Space

Gaia Satellite Spots Six Stars Speeding Rapidly In The Milky Way

Elaine Hannah
First Posted: Jul 05, 2017 04:43 AM EDT
ESA Science & Technology/YouTube screenshot

The European Space Agency's Gaia satellite spotted six stars speeding through the Milky Way. These hypervelocity stars exceed the galaxy's local escape velocity.

The velocities of the stars are greater than 220 miles per second. One of them has an exceptional pace that could reach about 300 miles per second. The scientists thought that it might shoot right out of the galaxy. This is so impressive that it surpasses the Sun that travels for about 135 miles per second through the Milky Way.

The Gaia satellite has been collecting data on the evolution of a galaxy. It captures the movements of more than a billion traveling stars. With this, the scientists examine this data by building an artificial brain.

Tommaso Marchetti, the lead author of the study that was published in the Monthly Notices of the Royal Astronomical Society, said that in the end, they chose to use an artificial neural work that is a software designed to mimic how the brain works. He further said that it can learn how to identify certain objects or patterns in a huge data set. He added that they taught it to spot hypervelocity stars in a stellar catalog like the one compiled with Gaia, according to Inverse.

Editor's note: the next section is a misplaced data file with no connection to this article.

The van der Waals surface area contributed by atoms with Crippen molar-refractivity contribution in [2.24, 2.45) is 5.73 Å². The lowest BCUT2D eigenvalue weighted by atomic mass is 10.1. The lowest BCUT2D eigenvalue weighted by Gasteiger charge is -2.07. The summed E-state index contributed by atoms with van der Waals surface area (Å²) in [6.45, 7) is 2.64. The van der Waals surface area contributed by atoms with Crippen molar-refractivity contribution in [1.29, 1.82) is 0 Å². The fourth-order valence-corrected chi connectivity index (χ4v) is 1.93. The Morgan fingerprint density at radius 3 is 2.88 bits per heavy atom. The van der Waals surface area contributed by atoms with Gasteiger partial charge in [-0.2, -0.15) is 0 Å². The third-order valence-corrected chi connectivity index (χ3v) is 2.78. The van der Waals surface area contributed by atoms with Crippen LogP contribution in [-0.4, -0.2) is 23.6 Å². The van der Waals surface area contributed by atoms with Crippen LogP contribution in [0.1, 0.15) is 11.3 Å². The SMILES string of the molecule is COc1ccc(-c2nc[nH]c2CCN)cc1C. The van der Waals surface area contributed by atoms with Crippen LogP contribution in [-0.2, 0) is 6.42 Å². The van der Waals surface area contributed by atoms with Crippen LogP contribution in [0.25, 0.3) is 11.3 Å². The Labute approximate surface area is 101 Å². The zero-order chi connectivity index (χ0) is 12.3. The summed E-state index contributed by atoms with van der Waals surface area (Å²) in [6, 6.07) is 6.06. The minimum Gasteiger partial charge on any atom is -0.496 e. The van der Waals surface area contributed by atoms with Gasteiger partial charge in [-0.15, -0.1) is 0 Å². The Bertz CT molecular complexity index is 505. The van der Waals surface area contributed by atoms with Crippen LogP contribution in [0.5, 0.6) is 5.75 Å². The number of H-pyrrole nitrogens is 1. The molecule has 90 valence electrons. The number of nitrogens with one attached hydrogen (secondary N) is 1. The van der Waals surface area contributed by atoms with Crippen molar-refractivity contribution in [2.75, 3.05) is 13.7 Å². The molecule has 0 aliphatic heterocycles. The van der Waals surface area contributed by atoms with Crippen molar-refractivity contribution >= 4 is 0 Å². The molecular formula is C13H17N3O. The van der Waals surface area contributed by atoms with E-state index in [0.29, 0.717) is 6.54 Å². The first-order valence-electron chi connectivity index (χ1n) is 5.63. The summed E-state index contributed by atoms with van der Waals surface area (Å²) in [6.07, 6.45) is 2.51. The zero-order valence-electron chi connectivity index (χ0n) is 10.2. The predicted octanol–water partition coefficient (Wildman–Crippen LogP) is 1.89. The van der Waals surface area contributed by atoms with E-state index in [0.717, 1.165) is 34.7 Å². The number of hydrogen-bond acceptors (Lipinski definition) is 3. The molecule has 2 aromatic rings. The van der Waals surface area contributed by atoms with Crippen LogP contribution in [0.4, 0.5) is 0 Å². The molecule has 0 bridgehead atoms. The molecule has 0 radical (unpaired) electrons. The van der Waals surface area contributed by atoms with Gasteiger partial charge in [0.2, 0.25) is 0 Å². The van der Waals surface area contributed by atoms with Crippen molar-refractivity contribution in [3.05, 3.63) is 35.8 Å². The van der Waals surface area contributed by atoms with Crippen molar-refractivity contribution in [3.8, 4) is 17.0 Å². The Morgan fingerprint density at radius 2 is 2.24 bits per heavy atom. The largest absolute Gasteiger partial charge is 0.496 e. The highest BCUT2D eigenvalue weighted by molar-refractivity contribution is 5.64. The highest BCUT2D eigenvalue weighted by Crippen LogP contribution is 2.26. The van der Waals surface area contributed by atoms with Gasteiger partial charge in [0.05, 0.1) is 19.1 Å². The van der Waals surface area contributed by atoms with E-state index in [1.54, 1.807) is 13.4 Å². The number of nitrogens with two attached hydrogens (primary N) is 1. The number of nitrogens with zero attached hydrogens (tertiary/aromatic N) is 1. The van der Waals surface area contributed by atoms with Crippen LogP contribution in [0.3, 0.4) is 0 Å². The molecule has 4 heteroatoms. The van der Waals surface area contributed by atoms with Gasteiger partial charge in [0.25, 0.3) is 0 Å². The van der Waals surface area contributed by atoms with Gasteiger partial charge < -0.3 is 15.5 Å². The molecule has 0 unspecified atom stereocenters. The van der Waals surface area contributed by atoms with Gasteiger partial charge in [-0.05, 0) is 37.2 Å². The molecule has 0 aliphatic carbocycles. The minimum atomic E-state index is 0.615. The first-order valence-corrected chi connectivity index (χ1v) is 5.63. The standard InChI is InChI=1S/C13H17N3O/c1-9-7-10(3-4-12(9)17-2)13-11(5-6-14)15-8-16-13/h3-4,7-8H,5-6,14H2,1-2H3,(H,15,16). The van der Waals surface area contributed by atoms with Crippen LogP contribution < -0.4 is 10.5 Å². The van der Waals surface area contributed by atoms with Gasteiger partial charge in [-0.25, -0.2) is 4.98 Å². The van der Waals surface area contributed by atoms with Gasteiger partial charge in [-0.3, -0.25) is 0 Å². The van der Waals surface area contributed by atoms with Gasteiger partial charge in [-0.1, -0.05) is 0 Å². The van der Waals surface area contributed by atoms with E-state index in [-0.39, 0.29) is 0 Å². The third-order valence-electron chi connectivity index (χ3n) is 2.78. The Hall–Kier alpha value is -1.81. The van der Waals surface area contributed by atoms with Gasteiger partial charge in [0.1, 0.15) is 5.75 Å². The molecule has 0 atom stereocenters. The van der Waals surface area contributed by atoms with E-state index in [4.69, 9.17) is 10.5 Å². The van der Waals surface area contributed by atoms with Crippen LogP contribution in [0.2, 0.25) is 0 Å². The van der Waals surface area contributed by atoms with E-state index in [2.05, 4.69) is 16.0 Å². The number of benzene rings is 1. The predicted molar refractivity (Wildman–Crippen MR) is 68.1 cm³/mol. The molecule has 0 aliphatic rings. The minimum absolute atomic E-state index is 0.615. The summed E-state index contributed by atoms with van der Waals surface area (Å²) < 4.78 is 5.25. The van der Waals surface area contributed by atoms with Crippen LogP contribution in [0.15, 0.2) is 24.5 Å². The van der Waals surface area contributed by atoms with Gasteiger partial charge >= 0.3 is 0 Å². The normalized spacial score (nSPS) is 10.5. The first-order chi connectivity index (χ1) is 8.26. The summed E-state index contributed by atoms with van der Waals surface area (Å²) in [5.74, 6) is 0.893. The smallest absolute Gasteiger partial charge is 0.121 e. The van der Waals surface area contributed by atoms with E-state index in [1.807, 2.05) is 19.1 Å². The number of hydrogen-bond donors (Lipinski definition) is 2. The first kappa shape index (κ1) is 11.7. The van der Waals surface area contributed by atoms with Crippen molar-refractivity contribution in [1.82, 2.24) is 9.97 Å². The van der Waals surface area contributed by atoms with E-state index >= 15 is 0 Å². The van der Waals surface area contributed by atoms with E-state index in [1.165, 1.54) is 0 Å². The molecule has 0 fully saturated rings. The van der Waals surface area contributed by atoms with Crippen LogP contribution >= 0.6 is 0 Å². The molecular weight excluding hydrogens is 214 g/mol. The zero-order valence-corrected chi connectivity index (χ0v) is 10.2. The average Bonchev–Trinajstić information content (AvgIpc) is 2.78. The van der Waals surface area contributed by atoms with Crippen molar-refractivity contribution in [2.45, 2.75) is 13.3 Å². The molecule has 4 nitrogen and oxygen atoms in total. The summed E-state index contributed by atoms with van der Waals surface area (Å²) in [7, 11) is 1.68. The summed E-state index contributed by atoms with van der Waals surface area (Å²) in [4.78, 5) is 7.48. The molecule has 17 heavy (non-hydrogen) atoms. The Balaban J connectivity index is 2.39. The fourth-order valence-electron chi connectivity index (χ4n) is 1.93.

The six hypervelocity stars have low masses just like the mass of the Sun. They are named TYC 2298-66-1, TYC 8422-875-1, TYC 2456-2178-1, TYC 2348-333-1, TYC 49-1326-1 and TYC 5890-971-1.

One of the stars is speeding fast and the other five stars seem to be slower that the highly speeding star. The scientists thought these slower stars could be more fascinating and they want to know what slowed them down. It is theorized that the invisible dark matter in the Milky Way could have a significant role in this matter. Dr. Anthony Brown from Leiden University said the result showcases the great potential of Gaia opening new insights to examine the structure and dynamics of the galaxy, as Sci-News noted.

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